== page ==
Let be a cyclically -edge-connected cubic graph on edges. Then has a cycle cover consisting of three cycles of length at most .
The paper is organised as follows. In Section 2 we show how one can modify -flows. We prove all flow manipulating lemmas used in the rest of the paper. Given a fixed -factor, to perform flow manipulating operations we have to process some of the -circuits of the -factor in a specific order, while some others have to be processed in pairs. In Section 3 we specify the required order and pairs. In Section 4 we use the lemmas from Section 2 to construct a -flow that has special properties with respect to the -factor and how the pairs and order of -circuits were chosen. In Section 5 we define two cycle covers based on the -factor, on the way how the pairs and the order of -circuits were chosen, and on the flow. We bound the length of the cycle covers by using these properties. We combine the two bounds to obtain a new bound that depends only on the number of edges in the graph and the number of -circuits in the -factor that do not intersect other -circuits in the graph. Finally, in Section 6 we show that there exists a -factor with few -circuits that do not intersect other -circuits in the graph, which completes the proofs of Theorems 1 and 2.
2 Chain extensions and modifications
Let be a graph and be a vertex of . Let be the set of edges with exactly one end in . For a set , let be the set of edges with exactly one end in . For a subgraph of let be the multiset of edges from that contains each edge as many times as is the number of vertices from incident with . Moreover, if is clear from context, we omit from the notation. To work with multisets that arise from the definition of we use the following operations. In the operation (), the first operand may be a multiset, while the second operand is always an ordinary set. By () we denote the multiset that contains elements from that are in (that are not in ) the same number of times as they are in .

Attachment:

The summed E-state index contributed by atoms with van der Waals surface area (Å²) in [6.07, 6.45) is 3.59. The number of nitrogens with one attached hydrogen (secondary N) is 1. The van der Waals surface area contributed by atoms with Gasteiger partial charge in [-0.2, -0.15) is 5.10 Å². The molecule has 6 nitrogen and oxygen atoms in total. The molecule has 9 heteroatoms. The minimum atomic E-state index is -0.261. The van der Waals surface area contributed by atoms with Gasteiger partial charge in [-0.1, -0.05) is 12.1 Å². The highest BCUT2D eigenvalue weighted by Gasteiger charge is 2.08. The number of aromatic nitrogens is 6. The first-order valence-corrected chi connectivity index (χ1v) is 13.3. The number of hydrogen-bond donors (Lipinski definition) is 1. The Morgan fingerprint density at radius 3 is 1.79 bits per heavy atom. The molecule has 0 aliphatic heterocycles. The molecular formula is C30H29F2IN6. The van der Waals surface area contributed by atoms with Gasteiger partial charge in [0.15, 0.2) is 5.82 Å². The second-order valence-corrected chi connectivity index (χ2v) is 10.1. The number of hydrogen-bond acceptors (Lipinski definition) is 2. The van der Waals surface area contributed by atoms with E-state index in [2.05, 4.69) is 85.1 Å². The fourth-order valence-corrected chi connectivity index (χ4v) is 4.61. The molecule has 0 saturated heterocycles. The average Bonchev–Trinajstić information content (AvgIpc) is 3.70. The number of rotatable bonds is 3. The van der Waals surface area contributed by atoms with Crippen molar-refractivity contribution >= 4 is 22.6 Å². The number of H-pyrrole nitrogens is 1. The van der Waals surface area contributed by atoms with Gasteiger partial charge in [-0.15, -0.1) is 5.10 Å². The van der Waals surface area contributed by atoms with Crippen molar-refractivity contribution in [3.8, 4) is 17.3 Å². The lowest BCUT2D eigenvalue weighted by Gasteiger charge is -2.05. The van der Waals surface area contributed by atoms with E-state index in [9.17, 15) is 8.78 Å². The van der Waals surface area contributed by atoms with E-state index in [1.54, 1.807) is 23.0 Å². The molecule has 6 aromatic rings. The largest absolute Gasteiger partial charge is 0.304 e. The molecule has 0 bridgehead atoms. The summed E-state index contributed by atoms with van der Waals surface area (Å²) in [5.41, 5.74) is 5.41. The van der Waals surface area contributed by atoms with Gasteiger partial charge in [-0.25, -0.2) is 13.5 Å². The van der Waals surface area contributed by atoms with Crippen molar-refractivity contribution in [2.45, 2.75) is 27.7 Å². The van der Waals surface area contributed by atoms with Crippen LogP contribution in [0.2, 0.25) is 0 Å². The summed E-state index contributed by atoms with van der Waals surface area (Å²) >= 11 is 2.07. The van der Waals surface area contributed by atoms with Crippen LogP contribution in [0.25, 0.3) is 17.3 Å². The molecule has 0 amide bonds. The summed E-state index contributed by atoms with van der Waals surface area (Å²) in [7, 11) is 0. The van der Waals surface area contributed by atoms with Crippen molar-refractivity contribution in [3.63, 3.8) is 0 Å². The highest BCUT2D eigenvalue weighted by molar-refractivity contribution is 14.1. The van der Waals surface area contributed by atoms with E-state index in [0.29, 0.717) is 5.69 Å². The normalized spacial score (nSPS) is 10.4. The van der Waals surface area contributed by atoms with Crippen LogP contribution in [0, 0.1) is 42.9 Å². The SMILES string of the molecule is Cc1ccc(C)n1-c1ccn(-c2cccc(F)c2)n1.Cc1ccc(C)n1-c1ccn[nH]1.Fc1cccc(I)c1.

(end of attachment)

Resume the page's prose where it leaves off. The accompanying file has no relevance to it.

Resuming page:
All flows in this article are in . We use colour symbols R, G, B for non-zero elements of and for . As has only involutions we use the simplified definition of the notions chain and flow, omitting orientations. Let be a graph. A chain on is a function . A vertex is a zero-sum vertex in if . A flow is a chain whose all vertices are zero-sum in . For a chain , let the zeroes of , denoted by , be the set of all edges such that . A nowhere-zero flow is a flow such that . Let be a connected subgraph of and let be a chain on . The subgraph has a nowhere-zero boundary in if . The chain is -extensible if each is zero-sum in . We call a flow on an -extension of the -extensible chain if for each .
The Parity Lemma restricts the flow values on the edges from in an -extensible chain.
Let be a graph, let be a connected subgraph of and let be a -extensible chain on . Then for each
The following lemma allows us extend a -extensible chain on into a flow.
Let be a graph, let be a subgraph of and let be an -extensible chain on . Then there exists a flow on that is an -extension of .